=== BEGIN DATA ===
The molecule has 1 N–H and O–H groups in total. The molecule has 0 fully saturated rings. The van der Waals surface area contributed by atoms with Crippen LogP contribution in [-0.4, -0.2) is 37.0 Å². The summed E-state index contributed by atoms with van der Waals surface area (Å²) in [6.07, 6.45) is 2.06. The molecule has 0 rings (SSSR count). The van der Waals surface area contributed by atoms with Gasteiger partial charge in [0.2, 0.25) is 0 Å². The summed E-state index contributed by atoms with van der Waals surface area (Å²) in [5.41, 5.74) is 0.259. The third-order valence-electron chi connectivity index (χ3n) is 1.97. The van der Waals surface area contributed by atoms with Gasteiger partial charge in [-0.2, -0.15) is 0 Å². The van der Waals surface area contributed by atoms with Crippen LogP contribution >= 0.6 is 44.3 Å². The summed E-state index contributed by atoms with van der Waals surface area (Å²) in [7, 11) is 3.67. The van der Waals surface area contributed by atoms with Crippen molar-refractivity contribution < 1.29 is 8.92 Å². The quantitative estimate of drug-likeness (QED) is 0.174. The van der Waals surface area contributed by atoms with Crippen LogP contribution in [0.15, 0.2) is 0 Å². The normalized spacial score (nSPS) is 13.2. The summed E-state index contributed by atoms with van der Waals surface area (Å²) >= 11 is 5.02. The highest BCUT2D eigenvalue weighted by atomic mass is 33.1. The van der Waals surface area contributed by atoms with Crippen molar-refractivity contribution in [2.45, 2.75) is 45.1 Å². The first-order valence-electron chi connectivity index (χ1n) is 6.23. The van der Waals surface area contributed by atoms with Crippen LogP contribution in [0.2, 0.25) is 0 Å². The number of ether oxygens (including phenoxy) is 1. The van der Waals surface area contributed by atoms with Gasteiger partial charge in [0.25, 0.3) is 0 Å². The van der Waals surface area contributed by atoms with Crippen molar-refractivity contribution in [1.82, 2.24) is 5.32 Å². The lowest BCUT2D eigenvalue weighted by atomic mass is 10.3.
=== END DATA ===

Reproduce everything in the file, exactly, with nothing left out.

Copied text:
The molecule has 1 N–H and O–H groups in total. The molecule has 0 fully saturated rings. The van der Waals surface area contributed by atoms with Crippen LogP contribution in [-0.4, -0.2) is 37.0 Å². The summed E-state index contributed by atoms with van der Waals surface area (Å²) in [6.07, 6.45) is 2.06. The molecule has 0 rings (SSSR count). The van der Waals surface area contributed by atoms with Gasteiger partial charge in [0.2, 0.25) is 0 Å². The summed E-state index contributed by atoms with van der Waals surface area (Å²) in [5.41, 5.74) is 0.259. The third-order valence-electron chi connectivity index (χ3n) is 1.97. The van der Waals surface area contributed by atoms with Gasteiger partial charge in [-0.2, -0.15) is 0 Å². The van der Waals surface area contributed by atoms with Crippen LogP contribution >= 0.6 is 44.3 Å². The summed E-state index contributed by atoms with van der Waals surface area (Å²) in [7, 11) is 3.67. The van der Waals surface area contributed by atoms with Crippen molar-refractivity contribution < 1.29 is 8.92 Å². The quantitative estimate of drug-likeness (QED) is 0.174. The van der Waals surface area contributed by atoms with Crippen LogP contribution in [0.15, 0.2) is 0 Å². The normalized spacial score (nSPS) is 13.2. The summed E-state index contributed by atoms with van der Waals surface area (Å²) >= 11 is 5.02. The highest BCUT2D eigenvalue weighted by atomic mass is 33.1. The van der Waals surface area contributed by atoms with Crippen molar-refractivity contribution in [2.45, 2.75) is 45.1 Å². The first-order valence-electron chi connectivity index (χ1n) is 6.23. The van der Waals surface area contributed by atoms with Crippen LogP contribution in [0.2, 0.25) is 0 Å². The number of ether oxygens (including phenoxy) is 1. The van der Waals surface area contributed by atoms with Gasteiger partial charge in [0.25, 0.3) is 0 Å². The van der Waals surface area contributed by atoms with Crippen molar-refractivity contribution in [1.82, 2.24) is 5.32 Å². The lowest BCUT2D eigenvalue weighted by atomic mass is 10.3.